Jesus began and ended His ministry with a mountaintop experience. In Matthew 4, Satan took Jesus to a high mountain and offered Him the kingdoms of the world. In that temptation, Jesus was given the opportunity to avoid all the messiness of obeying God’s plans. Satan gave Him the chance to rule without the cross. It would be easy for any of us to take the easy way out, to accept our own ideas and take control of our own destiny. But Jesus knew that God’s way was the right way. He had to go through the cross to complete what God began. God’s justice demanded a price and Jesus was willing to be the sacrificial lamb. On the mountain of transfiguration, God commended Jesus for His obedience and called Him the beloved Son, just as He had at Jesus’ baptism. With Him, God was well-pleased.
There are parallels between Moses and Jesus in the texts we read this week. First of all, Moses waited on the side of the mountain for six days before he was invited into the presence of God and Jesus climbed the mountain six days after predicting His death. In the case of Moses, the people thought that he would die. Jesus knew he would. Both trusted in God’s Word and obeyed God’s command, knowing that He would do what was necessary for the sake of His people. Both Moses and Jesus entered into the glory of God. Both were totally covered by His Light. Both heard the voice of God and experienced His presence. In the Old Testament story of Moses and the Gospel story about Jesus, we see the place where heaven meets earth, where God mingles with His people.
Peter, James and John received a glimpse of heaven that day on the top of a mountain. They witnessed a miraculous event as Jesus was transfigured into a divinely shining being; the Light shined with glorious light. He was standing among the great men of their faith: Moses the father of the Law and Elijah the father of the prophets. They stood for everything on which their faith was built. Peter wanted to capture the moment, to build a temple on the spot to honor Jesus and hold on to the glory. While Peter was speaking, a cloud came over the scene and a voice commanded the disciples to listen to Jesus. Peter’s sense of assurance was overpowered by a sense of fear. All three fell on their faces when they heard the voice.
Peter reacted to the transfiguration as we all might have done. Peter was trying to seat Jesus as king over an earthly kingdom. God interrupted, “This is my beloved Son, in whom I am well pleased. Listen to him.” God commanded them to listen to Jesus, the Word incarnate. He is the culmination of what was started on Mount Sinai. He is the Word made real and sent to dwell among God’s people. Jesus is the place where heaven and earth meet.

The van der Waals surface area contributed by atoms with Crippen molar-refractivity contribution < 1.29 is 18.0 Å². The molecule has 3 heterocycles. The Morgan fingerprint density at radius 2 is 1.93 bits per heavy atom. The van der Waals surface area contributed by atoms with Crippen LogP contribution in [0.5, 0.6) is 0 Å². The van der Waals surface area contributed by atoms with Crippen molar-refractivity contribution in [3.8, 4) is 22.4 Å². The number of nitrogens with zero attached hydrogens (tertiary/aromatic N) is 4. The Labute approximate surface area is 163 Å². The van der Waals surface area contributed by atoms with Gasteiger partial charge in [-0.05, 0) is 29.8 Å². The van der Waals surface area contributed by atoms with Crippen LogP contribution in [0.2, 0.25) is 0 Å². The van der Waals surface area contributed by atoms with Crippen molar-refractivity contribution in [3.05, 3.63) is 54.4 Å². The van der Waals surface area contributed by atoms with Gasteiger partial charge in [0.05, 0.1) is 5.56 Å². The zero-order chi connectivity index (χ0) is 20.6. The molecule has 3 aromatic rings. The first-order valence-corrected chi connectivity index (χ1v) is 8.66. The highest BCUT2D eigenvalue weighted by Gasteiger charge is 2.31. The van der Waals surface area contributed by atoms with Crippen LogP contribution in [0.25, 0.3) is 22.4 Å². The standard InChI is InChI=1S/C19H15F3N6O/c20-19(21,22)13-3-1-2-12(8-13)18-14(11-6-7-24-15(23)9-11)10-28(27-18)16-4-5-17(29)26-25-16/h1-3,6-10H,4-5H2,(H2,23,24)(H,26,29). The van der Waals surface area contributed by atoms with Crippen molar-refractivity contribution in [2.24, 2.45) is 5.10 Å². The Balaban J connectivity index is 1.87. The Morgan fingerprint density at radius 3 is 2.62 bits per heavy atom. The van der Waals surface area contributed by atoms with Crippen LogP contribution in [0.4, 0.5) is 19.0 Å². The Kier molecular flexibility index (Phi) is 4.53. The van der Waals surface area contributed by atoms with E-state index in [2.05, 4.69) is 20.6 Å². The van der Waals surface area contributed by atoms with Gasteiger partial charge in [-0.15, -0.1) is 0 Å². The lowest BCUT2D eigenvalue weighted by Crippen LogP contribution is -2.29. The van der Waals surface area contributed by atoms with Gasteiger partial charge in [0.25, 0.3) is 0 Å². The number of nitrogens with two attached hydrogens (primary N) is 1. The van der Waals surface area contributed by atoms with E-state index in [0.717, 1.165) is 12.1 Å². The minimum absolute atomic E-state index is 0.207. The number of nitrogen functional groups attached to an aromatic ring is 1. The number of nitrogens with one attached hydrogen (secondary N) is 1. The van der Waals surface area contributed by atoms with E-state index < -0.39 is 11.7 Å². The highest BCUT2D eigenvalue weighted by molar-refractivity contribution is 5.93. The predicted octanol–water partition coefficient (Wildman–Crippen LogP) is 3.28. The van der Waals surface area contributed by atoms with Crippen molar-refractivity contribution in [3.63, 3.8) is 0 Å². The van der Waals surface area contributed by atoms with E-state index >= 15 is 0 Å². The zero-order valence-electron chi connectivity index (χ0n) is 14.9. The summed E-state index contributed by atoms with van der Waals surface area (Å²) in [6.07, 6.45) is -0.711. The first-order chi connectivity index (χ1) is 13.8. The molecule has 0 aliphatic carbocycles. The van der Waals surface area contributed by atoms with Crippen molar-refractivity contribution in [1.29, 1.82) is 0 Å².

Peter wanted to capture the moment, but Jesus said “No.” He told them to keep it a secret. He told them to hide their experience away until the future day when “the Son of Man has risen from the dead.” Then Jesus went back into the valley and headed toward the cross to die.
The transfiguration, as glorious as that moment must have been, was a mountaintop experience that had no lasting value like the real glory to come. It seems backwards to us. It seems upside down. Didn’t Jesus deserve to be honored on that mountaintop? Of course He did, but He knew the real glory would come on the cross, where the word and work of God would be complete. He did not become King on the mountaintop; He became King when the world crowned Him with thorns. Peter, James and John would not understand until later. They would not see the truth until after the resurrection. That is why Peter wanted to make a lasting tribute on the top of that mountain.
How hard must it have been to go back down into the valley after seeing that glory and not be able to tell anyone! I would have wanted to share it with others, to let that glory linger, to act as a witness to the truth of Peter’s confession. “See, I told you He was the Christ!” Who would believe their story days, weeks, months or years after the event?
This is, of course, the problem we continue to have today as we act as witnesses for the Lord in this world. How many people reject the Gospel as nothing but myth? They explain it away, ignoring the reality of our sinfulness and our need for redemption. They reject God’s wrath and redefine Christ’s work to fit their own understanding, just like those Israelites waiting at the foot of Mount Sinai and the Jews who rejected Jesus in those final days of His life. It didn’t help that Jesus did not return immediately. Even today many claim that two thousand years is too long. “He’s not coming back. Stop living in a fairy tale.”
The world is filled with voices in politics, religion, science and academia. The voices we hear these days speak with so-called wisdom, but does not come from God. There are many people who seem to preach, but are speaking a different gospel. They twist the word to fit their point of view and ignore everything about the scriptures that reject their own way of living. They often focus on mountain top experiences and ignore the reality of sacrifice. They avoid the cross. In their own way, they have turned from God. They aren’t building altars of gold, but they are building altars that serve their own desires.
On the mountaintop, the voice of God told Peter, James and John to listen to Jesus. He is the focus of prophecy; He is the subject of true “words” from God.
Jesus invited the three to follow Him to the valley, to do the work of God. He did not tell the disciples to seek after the riches of the world or avoid suffering. He took them into the midst of poverty and pain. He taught them to take care of those who cannot take care of themselves. He encouraged them to endure persecution. He died on the cross and invited all those who believe to follow Him. He experienced the glory on the mountain but left it behind for the true glory that comes with sacrifice. We might not understand. It is certainly easier to seek after the good things in life than to experience the bad. But God knows His plan and His purpose. He knows His grace. And He is faithful. By His grace we can be both holy and perfect because we are Christ’s and Christ is God’s.
A WORD FOR TODAY